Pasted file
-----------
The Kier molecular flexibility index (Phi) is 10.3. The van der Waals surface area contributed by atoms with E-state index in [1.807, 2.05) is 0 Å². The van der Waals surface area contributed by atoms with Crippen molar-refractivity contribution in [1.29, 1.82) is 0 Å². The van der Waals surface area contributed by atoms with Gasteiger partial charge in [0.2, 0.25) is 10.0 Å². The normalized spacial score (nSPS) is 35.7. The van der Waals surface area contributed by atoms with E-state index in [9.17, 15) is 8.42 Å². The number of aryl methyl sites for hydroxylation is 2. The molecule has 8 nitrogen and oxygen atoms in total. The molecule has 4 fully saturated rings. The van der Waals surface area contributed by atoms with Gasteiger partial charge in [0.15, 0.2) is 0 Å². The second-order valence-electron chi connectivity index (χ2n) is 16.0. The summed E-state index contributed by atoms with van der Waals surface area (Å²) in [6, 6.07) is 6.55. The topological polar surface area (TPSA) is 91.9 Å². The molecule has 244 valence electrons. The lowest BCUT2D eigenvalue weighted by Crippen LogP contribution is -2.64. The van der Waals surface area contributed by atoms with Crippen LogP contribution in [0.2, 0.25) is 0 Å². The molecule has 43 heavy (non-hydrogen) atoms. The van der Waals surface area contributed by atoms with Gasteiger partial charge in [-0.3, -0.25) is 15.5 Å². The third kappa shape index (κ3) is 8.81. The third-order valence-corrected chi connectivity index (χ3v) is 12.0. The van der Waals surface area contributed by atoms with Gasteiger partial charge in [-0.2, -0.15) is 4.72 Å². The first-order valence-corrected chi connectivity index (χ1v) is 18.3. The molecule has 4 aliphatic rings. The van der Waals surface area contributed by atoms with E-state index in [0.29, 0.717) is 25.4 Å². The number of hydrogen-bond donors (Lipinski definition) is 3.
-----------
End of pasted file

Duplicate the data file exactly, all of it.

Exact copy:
The Kier molecular flexibility index (Phi) is 10.3. The van der Waals surface area contributed by atoms with E-state index in [1.807, 2.05) is 0 Å². The van der Waals surface area contributed by atoms with Crippen molar-refractivity contribution in [1.29, 1.82) is 0 Å². The van der Waals surface area contributed by atoms with Gasteiger partial charge in [0.2, 0.25) is 10.0 Å². The normalized spacial score (nSPS) is 35.7. The van der Waals surface area contributed by atoms with E-state index in [9.17, 15) is 8.42 Å². The number of aryl methyl sites for hydroxylation is 2. The molecule has 8 nitrogen and oxygen atoms in total. The molecule has 4 fully saturated rings. The van der Waals surface area contributed by atoms with Gasteiger partial charge in [0.15, 0.2) is 0 Å². The second-order valence-electron chi connectivity index (χ2n) is 16.0. The summed E-state index contributed by atoms with van der Waals surface area (Å²) in [6, 6.07) is 6.55. The topological polar surface area (TPSA) is 91.9 Å². The molecule has 244 valence electrons. The lowest BCUT2D eigenvalue weighted by Crippen LogP contribution is -2.64. The van der Waals surface area contributed by atoms with Crippen LogP contribution in [0.2, 0.25) is 0 Å². The molecule has 43 heavy (non-hydrogen) atoms. The van der Waals surface area contributed by atoms with Gasteiger partial charge in [-0.3, -0.25) is 15.5 Å². The third kappa shape index (κ3) is 8.81. The third-order valence-corrected chi connectivity index (χ3v) is 12.0. The van der Waals surface area contributed by atoms with Gasteiger partial charge in [-0.2, -0.15) is 4.72 Å². The first-order valence-corrected chi connectivity index (χ1v) is 18.3. The molecule has 4 aliphatic rings. The van der Waals surface area contributed by atoms with E-state index in [0.29, 0.717) is 25.4 Å². The number of hydrogen-bond donors (Lipinski definition) is 3.